"1Peter . . . " (KJV) Anyone familiar with the Word of God has some acquaintance with Peter. He is one of the premier figures in The Gospel of Christ. He was not born with the name "Peter," which was given to him by Jesus. His father, who was named Jonah (Jonas in the KJV), had named him Simon. He is first referred to as "Simon Barjona," or Simon the son of Jonah (Matt 16:17). He was brought to Jesus by his brother Andrew, who informed him, "We have found the Messias, which is, being interpreted, the Christ" (John 1;40). It was at that time, before he became one of Christ's disciples, that Jesus renamed him. "And when Jesus beheld him, He said, Thou art Simon the son of Jona: thou shalt be called Cephas, which is by interpretation, A stone" (John 1:42). After Peter confessed that Jesus was the Christ, the Son of the living God, Jesus said to Him, "And I say also unto thee, That thou art Peter, and upon this rock I will build my church; and the gates of hell shall not prevail against it" (Matt 16:18). The "rock"upon which Christ would build His church was the confession of Peter, the very first man to make that insightful acknowledgment. Prior to him, only dem ons said that of Jesus (Lk 4:41). That rock (that Jesus is "the Christ, the Son of the living God") was like a large ledge of rock upon which a foundation and structure could be placed. Peter was a "rock" in the sense of having preeminence among men, stable and solid in the faith-traits religious sophists refuse to ascribe to him. Both "Cephas" and "Peter" mean"rock." "Cephas" is an Aramaic equivalent of the Greek name "Peter." Both are surnames, or names that were added. Such names were given to depict either the character or trade of the one so named. In Peter's case, the name defined his character. Although men have derided Peter as being unstable and always speaking out of turn, Jesus identified him as a "rock." Those who ridicule Peter should be ashamed that they have spoken in such contradiction of Jesus.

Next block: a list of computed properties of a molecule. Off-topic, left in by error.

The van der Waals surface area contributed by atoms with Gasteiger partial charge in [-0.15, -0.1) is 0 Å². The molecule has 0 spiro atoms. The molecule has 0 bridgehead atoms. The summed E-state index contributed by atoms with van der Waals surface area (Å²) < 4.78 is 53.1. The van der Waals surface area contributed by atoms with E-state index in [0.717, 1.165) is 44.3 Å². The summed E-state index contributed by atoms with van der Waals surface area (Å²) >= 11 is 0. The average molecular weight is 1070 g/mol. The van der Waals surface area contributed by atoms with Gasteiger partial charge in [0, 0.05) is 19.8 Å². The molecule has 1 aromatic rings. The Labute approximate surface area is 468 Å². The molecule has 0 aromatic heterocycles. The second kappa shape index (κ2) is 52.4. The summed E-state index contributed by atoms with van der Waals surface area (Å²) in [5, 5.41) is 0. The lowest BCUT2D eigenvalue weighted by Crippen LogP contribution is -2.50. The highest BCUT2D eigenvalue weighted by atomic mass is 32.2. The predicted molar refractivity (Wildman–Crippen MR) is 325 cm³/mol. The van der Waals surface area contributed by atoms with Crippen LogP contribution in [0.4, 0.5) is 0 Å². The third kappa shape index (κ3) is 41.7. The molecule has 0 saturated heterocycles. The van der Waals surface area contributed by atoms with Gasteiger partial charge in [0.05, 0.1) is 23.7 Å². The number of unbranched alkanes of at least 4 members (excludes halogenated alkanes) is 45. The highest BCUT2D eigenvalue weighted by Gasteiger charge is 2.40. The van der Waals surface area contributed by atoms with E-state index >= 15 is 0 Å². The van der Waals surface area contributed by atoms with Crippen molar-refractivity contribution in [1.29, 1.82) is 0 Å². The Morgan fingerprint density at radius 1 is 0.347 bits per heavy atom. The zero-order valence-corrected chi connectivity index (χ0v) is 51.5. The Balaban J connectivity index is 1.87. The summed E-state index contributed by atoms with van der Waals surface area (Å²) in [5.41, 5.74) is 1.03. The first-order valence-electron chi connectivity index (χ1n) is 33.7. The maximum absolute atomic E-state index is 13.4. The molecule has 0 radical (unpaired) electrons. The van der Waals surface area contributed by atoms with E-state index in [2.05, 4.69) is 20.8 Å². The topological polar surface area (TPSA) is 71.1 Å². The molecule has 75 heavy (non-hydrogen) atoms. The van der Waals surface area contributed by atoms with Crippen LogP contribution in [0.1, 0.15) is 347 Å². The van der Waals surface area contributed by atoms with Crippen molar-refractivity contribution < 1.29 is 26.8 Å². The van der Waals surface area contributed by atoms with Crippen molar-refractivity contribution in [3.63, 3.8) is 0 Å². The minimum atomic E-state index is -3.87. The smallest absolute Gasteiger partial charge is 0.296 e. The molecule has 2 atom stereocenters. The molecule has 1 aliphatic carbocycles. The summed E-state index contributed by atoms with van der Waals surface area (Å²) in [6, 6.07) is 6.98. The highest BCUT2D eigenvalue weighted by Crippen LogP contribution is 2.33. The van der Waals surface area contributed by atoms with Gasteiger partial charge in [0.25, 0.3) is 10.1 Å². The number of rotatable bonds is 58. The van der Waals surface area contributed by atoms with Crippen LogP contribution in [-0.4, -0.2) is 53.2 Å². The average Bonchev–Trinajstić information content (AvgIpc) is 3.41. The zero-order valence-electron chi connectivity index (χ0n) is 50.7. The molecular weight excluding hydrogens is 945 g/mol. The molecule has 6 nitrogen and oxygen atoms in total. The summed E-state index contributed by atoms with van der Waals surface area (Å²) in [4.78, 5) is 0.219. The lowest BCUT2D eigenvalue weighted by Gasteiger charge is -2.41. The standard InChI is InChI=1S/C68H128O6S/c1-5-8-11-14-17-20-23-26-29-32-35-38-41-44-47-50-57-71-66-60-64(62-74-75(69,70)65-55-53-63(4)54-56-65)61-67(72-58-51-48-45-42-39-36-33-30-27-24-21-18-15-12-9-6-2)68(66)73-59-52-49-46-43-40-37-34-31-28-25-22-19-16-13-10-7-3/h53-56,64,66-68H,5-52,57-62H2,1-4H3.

There are only two men in Scripture that Satan is said to have wanted to put to the test. The first is the well-known Job (Job 1:9-10; 2:4-5). The other is Peter. While no one told Job of Satan's desire, Jesus did tell Peter of the old serpent's yearning. "Simon, Simon! Indeed, Satan has asked for you, that he may sift you as wheat. But I have prayed for you, that your faith should not fail; and when you have returned to Me, strengthen your brethren" (Lk 22:31-32). The grievous trial that Peter endured erupted in his three-time denial of Jesus on the night of His betrayal (Matt 26:69-74). Settle it in your mind that it was no ordinary man who denied Jesus three times. It was a man who was being more sorely tested than any of the other Apostles. He did recover from this occasion, according to the prayer of Jesus for him. The desire of Satan to sift Peter is itself a commentary on the man. It shows how Satan regarded him-as he did Job of old. The trouble Job endured was due to Satan's assault, not a weakness of character. Likewise, the denial of Peter was also the result of a fierce and unimaginable attack by Satan. Both men recovered, and are honored.